Chechnya: Russia's ethnic cleansing
By Stan Crooke
"If you want to know who needs this war, look in Moscow, in the Kremlin, where the politicians are dividing up the money they're making on us. My boys don't have enough to eat - they want to go home, and so do I."
Speaking to the Newsweek magazine, this is how one Russian colonel stationed in Chechnya summed up his feelings about the eight-week-old invasion of the republic by 100,000 Russian troops.
Nearly two-thirds of the Chechen population have fled their homes. Over 200,000 live in squalor in refugee camps in the neighbouring republic of Ingushetia. Between 50,000 and 100,000 remain trapped in Chechnya. And last weekend the Russian authorities ordered all civilians to abandon Grozny, the Chechen capital.
Gas and electricity supplies to the region have been cut off. Human rights observers and foreign news teams have been banned from entering Chechnya. Russia's southern borders with Georgia and Azerbaijan have been closed to foreigners and all road freight for Chechnya prohibited.
Many villages in Western Chechnya have already been reduced to rubble by Russian shelling and aerial bombardment. Now the same fate awaits Grozny. Russia's military strategy is an attempt to avoid a repeat of the disastrous invasion of 1994, when 2,000 Russian troops were killed on New Year's Eve alone. Russian forces suffered more casualties in a single night than during an entire year of the war in Afghanistan. By the summer of 1996 Russian troops were forced to withdraw from Chechnya. Now Russian generals and politicians are thirsting for revenge. Their military strategy is based on NATO's during the Kosova conflict: drop large amounts of explosives from safe distance, and only then send in troops.
Just as in 1994 the invasion has been launched in the run-up to parliamentary and Presidential elections. The military conflict has pushed economic and social issues will down the political agenda, replacing them with "defence of the national interest" against the enemy within the enemy abroad.
"Terrorists" are the enemy within. For most Russian politicians "terrorist" and "Chechen" are interchangeable terms. Prime Minister Putin has described Chechnya as a "bandit republic" which must be "eliminated".
The enemy abroad is the West. According to defence minister Igor Sergeyev: "The West's policy is a challenge to Russia with the aim of weakening its international position and ousting it from strategically important regions of the world... It is in the US national interest to have controlled armed conflict constantly smouldering in the north Caucasus."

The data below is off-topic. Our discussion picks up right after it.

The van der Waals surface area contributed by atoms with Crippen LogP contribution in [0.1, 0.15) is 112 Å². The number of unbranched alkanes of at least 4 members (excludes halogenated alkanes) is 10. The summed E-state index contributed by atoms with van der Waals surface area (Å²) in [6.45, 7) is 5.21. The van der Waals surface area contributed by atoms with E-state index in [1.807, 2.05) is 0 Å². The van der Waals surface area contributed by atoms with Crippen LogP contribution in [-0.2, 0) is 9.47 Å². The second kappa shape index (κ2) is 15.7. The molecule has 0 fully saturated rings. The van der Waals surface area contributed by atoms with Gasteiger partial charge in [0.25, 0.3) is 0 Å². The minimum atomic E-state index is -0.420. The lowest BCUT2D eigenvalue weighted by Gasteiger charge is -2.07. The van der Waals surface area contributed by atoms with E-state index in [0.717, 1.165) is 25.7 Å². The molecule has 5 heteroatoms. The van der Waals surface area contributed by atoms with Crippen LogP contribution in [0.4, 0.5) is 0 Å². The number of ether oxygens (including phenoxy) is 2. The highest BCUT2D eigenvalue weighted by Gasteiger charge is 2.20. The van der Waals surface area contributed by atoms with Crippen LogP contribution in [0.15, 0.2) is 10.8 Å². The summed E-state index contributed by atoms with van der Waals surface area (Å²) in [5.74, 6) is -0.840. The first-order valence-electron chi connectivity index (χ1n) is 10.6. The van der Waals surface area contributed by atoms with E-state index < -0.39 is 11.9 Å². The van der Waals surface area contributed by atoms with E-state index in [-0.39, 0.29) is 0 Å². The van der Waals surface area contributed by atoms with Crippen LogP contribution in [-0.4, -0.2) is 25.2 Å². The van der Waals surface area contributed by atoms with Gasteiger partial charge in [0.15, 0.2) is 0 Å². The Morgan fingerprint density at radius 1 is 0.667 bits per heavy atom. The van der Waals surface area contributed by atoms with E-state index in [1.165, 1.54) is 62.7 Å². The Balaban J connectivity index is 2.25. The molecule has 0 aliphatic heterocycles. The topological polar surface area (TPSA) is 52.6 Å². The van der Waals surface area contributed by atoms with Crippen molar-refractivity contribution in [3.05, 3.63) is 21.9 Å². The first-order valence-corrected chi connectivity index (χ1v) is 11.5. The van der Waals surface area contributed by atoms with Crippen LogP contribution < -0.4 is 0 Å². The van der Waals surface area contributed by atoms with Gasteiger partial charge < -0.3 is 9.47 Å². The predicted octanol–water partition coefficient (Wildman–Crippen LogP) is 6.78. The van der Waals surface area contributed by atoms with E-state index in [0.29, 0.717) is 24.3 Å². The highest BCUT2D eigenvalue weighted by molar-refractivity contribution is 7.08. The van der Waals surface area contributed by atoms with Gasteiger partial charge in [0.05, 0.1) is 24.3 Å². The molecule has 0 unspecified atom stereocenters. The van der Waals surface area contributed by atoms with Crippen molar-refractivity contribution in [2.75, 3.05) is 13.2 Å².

The military "needs" a war to restore its influence and standing. Vladimir Mau, an adviser to the ex-Prime Minister Gaidar, summed up the situation in 1994: "The budget debate (April/May 1994) revealed that the military lobby had far less clout than the agrarian lobby. Slimming down the armed forces was a vital necessity. But this went against the interests of the majority of generals, and what better way of avoiding cuts than by a short small-scale war?"
But the 1994 invasion was military disaster and the standing of the military declined even further in subsequent years.
According to General Shamanov, in command of the Western front in Chechnya: "All Russians are sick of the fact that Russia is humiliated, insulted, asking for hand-outs. We have it bad today, but let us be patient, and tomorrow will come and it will get better. We will go with Putin today and tomorrow will come."
And, as was the case in 1994, there is also the question of oil. Oil and natural gas deposits in the Caspian Sea, off the coast of Azerbaijan, rival those of the Middle East. For the oil and gas to reach Western Europe it needs to be pumped overland. One of the pipelines runs through Grozny, a long-established oil-refining centre.
Control of Chechnya by the Russian government would allow it to secure massive revenues from the transportation of oil through its territory. The Russian oil and gas lobby, headed by Transneft and Gazprom, would likewise be major beneficiaries.
Western criticism of the Russian invasion of 1994 was muted. Clinton even went so far as to compare Yeltsin to Abraham Lincoln claiming that he was attempting to hold together the Union. The West's response now is a combination of mild criticism and complete inaction.
Next month the IMF is due to pay another $640 million dollars to Russia as the latest instalment of its four and half billion dollar "aid" package. The IMF has made it clear that unless the invasion damages the Russian economy, then it is of no concern to the IMF.
Socialists in the West do not look to sanctions by the IMF or by governments to defend Chechnya. Workers in Europe should respond to the Russian invasion in the same way that Australian workers responded to ethnic cleansing in East Timor - by organising workers' boycotts. Defeat for Russia in Chechnya would be a body-blow not just for Yeltsin and Putin but for all the parties of the new Russian establishment.
Socialists in the west stand by the principles of the Bolshevik declaration issues in the aftermath of the 1917 Russian workers' revolution:
"To all the Toiling Muslims of Russia and the east: Henceforth your beliefs and customs, your national and cultural institutions are declared to be free and inviolate... Know that your rights, like the rights of all the peoples of Russia, are protected by the whole might of the revolution and its organs, the Soviets of Workers' Soldiers' and Peasants' Deputies."